This seminar has two aims. First, it offers a long view of the intellectual history of the Western sciences of human heredity and reproduction from Aristotle to the mid-twentieth century. Participants will gain a broad understanding of the history of thought and scientific discovery at the nexus of heredity and reproduction. Class discussion will take up themes of the nature of scientific claims to knowledge; conceptions of gender, race, class, and sexuality in the science of heredity and reproduction; and interactions between biology, politics, and culture.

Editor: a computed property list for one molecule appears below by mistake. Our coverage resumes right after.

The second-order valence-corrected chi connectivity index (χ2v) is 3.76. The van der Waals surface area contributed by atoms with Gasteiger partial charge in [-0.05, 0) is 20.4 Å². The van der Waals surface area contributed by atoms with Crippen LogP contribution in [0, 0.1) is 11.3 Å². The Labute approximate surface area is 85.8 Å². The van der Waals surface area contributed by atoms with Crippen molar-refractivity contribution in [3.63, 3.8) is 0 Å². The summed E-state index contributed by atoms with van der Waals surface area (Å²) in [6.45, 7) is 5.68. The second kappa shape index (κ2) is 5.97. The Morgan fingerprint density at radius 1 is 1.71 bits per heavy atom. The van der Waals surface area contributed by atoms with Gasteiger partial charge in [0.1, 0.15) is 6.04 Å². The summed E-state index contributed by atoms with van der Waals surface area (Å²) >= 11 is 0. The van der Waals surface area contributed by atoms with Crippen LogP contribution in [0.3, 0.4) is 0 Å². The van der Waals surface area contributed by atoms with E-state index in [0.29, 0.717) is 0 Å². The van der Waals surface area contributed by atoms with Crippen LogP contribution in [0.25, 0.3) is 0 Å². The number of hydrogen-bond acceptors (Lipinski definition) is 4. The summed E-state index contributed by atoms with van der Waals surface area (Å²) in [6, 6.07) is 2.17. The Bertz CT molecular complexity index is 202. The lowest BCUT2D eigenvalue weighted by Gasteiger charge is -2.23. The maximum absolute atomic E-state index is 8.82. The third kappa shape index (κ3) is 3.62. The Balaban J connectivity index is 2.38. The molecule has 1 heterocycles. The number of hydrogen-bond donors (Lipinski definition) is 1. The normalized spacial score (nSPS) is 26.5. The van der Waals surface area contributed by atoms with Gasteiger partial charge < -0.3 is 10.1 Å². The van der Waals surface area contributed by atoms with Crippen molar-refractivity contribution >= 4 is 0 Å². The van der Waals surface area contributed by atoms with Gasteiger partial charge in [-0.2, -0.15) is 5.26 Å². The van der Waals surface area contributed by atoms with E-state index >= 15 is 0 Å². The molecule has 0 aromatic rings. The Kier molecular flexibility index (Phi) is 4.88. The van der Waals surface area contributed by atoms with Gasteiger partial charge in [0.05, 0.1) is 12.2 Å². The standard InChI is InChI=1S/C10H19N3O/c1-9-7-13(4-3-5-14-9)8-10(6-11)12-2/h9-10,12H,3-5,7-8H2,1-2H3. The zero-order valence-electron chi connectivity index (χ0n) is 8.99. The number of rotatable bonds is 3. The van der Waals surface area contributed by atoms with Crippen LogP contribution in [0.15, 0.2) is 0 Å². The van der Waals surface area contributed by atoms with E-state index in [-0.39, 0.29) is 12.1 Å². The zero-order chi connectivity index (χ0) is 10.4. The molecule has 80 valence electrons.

Second, the course offers a practicum in working with primary source historical texts. Participants will read foundational historical texts in direct encounter. Our discussions of classic philosophical, scientific, and literary sources will engage their substantive content as well as broad questions of methodology in the history of science and the pleasures and challenges of reading and interpreting such texts. We will also consider how the availability of digitized online versions of rare historical primary source texts is changing norms and practices of reading, teaching, and scholarly research in the history of science.